Browse Publications Technical Papers 2011-01-0410

High Efficiency Internal Combustion Stirling Engine Development 2011-01-0410

A unique engine, based on the regenerative principle, is being developed with the goal of achieving high brake efficiency over a wide power range. It can be characterized as an internal combustion Stirling engine (ICSE). The engine is a split-cycle configuration with a regenerator between the intake/compression cylinder and the power/exhaust cylinder. The regenerator acts as a counter-flow heat exchanger. During exhaust, the hot gases are cooled by the regenerator. The regenerator stores this heat. On the next cycle, compressed gases flow in the opposite direction and are heated by the regenerator. The gases coming from the regenerator into the power cylinder are very hot (~900°C), which provides the necessary gas temperature for auto-ignition of diesel and other fuels.
A simplified Air Cycle analysis of the ICS engine is presented to validate the concept thermodynamics and to show the inherent difference between the ICS and conventional internal combustion engine (ICE) indicated efficiency. The ICE engine indicated efficiency increases with increasing compression ratio and is insensitive to peak temperatures, whereas in the ICS engine indicated efficiency increases with decreasing compression ratio and increasing peak temperature. This engine concept is a candidate for application of adiabatic engine technology which has been explored for many years. With materials that can withstand high temperatures, brake efficiencies of 60-70% are possible. Low heat transfer is important to the proper operation of the engine.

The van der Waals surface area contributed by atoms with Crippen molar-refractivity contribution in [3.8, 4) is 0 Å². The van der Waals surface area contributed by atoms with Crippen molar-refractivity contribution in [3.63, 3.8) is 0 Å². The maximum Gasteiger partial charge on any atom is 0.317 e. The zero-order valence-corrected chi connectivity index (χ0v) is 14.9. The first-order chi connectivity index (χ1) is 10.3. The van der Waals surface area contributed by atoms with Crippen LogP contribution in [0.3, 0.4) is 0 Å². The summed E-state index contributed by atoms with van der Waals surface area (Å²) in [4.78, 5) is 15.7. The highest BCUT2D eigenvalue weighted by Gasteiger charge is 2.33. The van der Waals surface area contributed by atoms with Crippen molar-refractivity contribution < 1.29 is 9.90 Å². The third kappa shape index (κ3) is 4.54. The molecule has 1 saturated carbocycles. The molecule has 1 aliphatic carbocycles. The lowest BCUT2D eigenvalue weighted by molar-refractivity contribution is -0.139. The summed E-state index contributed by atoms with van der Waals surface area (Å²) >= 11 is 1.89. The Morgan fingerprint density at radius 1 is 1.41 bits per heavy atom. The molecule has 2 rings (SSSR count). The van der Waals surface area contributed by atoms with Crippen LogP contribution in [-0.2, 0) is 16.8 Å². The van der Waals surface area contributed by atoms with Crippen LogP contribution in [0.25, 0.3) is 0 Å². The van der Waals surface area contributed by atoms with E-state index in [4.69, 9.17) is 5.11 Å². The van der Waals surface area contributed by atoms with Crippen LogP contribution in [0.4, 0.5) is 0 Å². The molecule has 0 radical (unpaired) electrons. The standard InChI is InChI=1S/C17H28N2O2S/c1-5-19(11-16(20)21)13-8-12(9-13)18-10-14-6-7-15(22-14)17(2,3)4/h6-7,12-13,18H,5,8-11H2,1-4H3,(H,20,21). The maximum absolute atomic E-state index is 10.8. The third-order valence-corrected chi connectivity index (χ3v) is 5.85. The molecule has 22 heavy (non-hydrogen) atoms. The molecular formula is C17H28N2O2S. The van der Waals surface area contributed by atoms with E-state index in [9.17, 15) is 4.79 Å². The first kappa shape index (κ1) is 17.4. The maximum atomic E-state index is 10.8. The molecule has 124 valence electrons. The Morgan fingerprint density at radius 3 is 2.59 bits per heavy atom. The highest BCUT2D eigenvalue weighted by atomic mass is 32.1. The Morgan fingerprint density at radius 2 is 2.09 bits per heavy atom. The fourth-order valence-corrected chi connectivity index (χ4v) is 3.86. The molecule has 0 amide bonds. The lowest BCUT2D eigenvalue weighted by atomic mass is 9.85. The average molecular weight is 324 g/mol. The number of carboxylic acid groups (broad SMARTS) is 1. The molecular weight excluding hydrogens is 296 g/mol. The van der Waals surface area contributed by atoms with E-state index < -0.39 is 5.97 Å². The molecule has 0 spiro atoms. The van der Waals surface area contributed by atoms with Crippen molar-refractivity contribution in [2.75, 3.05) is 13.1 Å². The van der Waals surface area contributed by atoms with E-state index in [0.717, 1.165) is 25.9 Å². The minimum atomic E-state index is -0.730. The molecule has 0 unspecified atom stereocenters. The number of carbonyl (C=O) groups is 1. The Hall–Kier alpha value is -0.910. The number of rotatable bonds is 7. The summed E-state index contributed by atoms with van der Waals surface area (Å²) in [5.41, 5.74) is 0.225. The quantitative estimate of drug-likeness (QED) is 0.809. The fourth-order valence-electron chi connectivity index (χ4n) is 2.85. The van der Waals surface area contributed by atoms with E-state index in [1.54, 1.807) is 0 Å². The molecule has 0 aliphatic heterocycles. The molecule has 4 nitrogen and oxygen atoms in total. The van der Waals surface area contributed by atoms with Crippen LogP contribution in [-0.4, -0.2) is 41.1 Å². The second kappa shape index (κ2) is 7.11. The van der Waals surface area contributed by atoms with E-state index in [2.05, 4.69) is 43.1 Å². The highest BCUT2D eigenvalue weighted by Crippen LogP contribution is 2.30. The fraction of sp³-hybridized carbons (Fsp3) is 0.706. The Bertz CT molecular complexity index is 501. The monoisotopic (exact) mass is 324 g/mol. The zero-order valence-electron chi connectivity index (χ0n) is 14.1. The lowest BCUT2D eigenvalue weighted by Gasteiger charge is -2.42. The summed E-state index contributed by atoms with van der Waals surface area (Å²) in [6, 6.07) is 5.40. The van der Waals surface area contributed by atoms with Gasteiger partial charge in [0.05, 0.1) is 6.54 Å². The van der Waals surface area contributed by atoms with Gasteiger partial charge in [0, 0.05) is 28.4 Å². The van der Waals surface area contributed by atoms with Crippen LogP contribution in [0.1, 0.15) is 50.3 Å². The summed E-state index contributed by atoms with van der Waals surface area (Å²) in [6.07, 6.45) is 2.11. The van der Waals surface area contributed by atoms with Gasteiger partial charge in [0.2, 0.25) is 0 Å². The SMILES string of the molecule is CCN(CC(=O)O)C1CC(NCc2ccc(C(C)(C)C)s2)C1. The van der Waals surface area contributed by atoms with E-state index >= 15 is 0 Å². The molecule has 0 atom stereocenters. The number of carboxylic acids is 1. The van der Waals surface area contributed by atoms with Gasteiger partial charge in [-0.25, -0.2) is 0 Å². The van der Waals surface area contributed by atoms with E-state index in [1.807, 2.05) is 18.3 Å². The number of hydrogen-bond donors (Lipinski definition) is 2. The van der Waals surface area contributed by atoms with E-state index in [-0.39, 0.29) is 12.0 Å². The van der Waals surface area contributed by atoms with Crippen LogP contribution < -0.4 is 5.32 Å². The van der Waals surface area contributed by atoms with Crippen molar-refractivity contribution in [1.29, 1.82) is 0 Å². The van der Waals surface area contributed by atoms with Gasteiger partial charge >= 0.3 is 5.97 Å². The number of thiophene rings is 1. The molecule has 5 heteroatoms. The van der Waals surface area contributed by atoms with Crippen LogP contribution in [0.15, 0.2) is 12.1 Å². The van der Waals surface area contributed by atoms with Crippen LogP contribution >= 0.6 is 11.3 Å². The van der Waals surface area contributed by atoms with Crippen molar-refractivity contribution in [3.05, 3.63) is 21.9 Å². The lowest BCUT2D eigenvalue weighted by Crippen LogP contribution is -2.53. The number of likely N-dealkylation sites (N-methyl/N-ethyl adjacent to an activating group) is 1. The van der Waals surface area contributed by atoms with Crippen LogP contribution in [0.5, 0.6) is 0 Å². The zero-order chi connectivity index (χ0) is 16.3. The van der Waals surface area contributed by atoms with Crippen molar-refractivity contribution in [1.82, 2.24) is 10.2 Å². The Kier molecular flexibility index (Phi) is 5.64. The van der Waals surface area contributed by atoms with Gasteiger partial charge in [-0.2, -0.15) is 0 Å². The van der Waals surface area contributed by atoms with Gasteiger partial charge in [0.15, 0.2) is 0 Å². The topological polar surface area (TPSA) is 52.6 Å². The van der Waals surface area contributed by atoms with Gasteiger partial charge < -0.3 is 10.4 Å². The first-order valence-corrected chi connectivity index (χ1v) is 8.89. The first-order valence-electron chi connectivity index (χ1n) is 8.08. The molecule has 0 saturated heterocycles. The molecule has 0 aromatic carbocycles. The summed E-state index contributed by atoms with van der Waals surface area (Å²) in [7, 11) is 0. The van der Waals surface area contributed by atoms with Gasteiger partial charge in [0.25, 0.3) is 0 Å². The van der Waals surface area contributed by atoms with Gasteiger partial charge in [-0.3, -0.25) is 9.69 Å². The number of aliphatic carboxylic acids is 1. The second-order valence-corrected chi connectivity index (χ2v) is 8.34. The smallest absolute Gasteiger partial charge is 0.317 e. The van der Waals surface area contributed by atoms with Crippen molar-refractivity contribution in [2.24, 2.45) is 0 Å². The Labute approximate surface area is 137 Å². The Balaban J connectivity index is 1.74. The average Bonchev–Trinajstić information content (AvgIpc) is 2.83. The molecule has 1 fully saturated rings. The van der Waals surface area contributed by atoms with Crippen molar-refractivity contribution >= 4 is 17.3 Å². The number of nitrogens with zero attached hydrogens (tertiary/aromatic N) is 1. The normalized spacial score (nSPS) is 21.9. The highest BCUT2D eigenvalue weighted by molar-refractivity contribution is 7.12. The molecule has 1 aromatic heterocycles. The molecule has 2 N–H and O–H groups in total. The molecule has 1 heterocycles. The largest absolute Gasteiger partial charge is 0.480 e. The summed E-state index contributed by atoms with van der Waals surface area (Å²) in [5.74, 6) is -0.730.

A multi-step cycle computer indicated thermodynamic and fluid flow model of the ICS engine of increasing detail was used during the engine development. Finally, detailed perturbation studies were conducted to fully understand the ICS design sensitivities. An engine friction model was added to the computer model to be able to compare estimates of ICSE BSFC and BMEP with ICE engines.
Important ICS engine innovations include elimination of throttling losses, low friction due to low compression ratio, and very high air cycle efficiencies (~80%) combined with low compression ratio. The engine is designed for the highest possible efficiencies. In addition to these advantages, the engine has nearly constant pressure combustion, which should help reduce NOx formation.
The major findings were: the ICS engine is more efficient than either gasoline or diesel engines over the entire operating range especially at part power. At wide open throttle, an ICS engine is more efficient than either a gasoline or a diesel engine. This advantage increases at part power. On the negative side, the ICS engine has inherent low power density (volumetric efficiency) because of low compression ratio, late air intake and late combustion. A prototype engine and a modest engine test dynamometer and instrumentation are nearing completion to demonstrate the P&B Enterprises, Inc. (PBEI), ICSE concept. The prototype is a retrofitted two-cylinder diesel engine. The prototype uses the existing engine block, and the crankshaft and camshaft fit into existing spaces in the block. Anticipated problems to be addressed with the prototype engine are starting, combustion characteristics, regenerator temperature control and high turbocharging ratios to achieve reasonable power density.


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